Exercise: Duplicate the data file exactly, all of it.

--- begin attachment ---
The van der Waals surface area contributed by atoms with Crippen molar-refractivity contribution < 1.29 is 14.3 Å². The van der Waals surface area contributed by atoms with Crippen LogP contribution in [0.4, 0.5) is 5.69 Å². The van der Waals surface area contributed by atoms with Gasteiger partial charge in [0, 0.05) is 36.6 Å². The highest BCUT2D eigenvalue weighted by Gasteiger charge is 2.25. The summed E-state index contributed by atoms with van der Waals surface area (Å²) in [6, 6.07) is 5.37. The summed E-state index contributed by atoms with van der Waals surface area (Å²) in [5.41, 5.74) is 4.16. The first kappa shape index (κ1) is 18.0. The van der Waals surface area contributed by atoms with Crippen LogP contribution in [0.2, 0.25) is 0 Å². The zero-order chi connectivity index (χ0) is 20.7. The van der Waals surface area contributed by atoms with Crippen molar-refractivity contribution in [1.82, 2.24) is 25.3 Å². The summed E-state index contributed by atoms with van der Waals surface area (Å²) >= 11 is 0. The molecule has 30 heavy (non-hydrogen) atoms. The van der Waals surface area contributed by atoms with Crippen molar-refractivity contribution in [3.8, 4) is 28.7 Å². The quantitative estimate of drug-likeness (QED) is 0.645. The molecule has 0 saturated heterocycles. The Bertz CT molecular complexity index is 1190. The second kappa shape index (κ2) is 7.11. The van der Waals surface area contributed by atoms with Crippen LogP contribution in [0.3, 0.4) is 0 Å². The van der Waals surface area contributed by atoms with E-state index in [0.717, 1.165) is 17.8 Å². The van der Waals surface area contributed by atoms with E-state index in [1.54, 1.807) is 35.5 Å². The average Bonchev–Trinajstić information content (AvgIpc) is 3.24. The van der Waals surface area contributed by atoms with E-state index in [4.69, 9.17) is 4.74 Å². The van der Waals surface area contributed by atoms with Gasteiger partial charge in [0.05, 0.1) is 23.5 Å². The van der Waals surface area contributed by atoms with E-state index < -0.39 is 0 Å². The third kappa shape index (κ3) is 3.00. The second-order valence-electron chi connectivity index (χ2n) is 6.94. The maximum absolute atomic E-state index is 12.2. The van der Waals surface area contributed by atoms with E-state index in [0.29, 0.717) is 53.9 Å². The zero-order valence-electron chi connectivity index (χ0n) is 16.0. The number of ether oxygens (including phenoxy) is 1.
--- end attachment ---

The van der Waals surface area contributed by atoms with Crippen molar-refractivity contribution < 1.29 is 14.3 Å². The van der Waals surface area contributed by atoms with Crippen LogP contribution in [0.4, 0.5) is 5.69 Å². The van der Waals surface area contributed by atoms with Gasteiger partial charge in [0, 0.05) is 36.6 Å². The highest BCUT2D eigenvalue weighted by Gasteiger charge is 2.25. The summed E-state index contributed by atoms with van der Waals surface area (Å²) in [6, 6.07) is 5.37. The summed E-state index contributed by atoms with van der Waals surface area (Å²) in [5.41, 5.74) is 4.16. The first kappa shape index (κ1) is 18.0. The van der Waals surface area contributed by atoms with Crippen LogP contribution in [0.2, 0.25) is 0 Å². The zero-order chi connectivity index (χ0) is 20.7. The van der Waals surface area contributed by atoms with Crippen molar-refractivity contribution in [1.82, 2.24) is 25.3 Å². The summed E-state index contributed by atoms with van der Waals surface area (Å²) >= 11 is 0. The molecule has 30 heavy (non-hydrogen) atoms. The van der Waals surface area contributed by atoms with Crippen molar-refractivity contribution in [3.8, 4) is 28.7 Å². The quantitative estimate of drug-likeness (QED) is 0.645. The molecule has 0 saturated heterocycles. The Bertz CT molecular complexity index is 1190. The second kappa shape index (κ2) is 7.11. The van der Waals surface area contributed by atoms with Crippen LogP contribution in [0.3, 0.4) is 0 Å². The van der Waals surface area contributed by atoms with E-state index in [0.717, 1.165) is 17.8 Å². The van der Waals surface area contributed by atoms with E-state index in [1.54, 1.807) is 35.5 Å². The average Bonchev–Trinajstić information content (AvgIpc) is 3.24. The van der Waals surface area contributed by atoms with E-state index in [4.69, 9.17) is 4.74 Å². The van der Waals surface area contributed by atoms with Gasteiger partial charge in [0.05, 0.1) is 23.5 Å². The van der Waals surface area contributed by atoms with E-state index < -0.39 is 0 Å². The third kappa shape index (κ3) is 3.00. The second-order valence-electron chi connectivity index (χ2n) is 6.94. The maximum absolute atomic E-state index is 12.2. The van der Waals surface area contributed by atoms with E-state index in [0.29, 0.717) is 53.9 Å². The zero-order valence-electron chi connectivity index (χ0n) is 16.0. The number of ether oxygens (including phenoxy) is 1.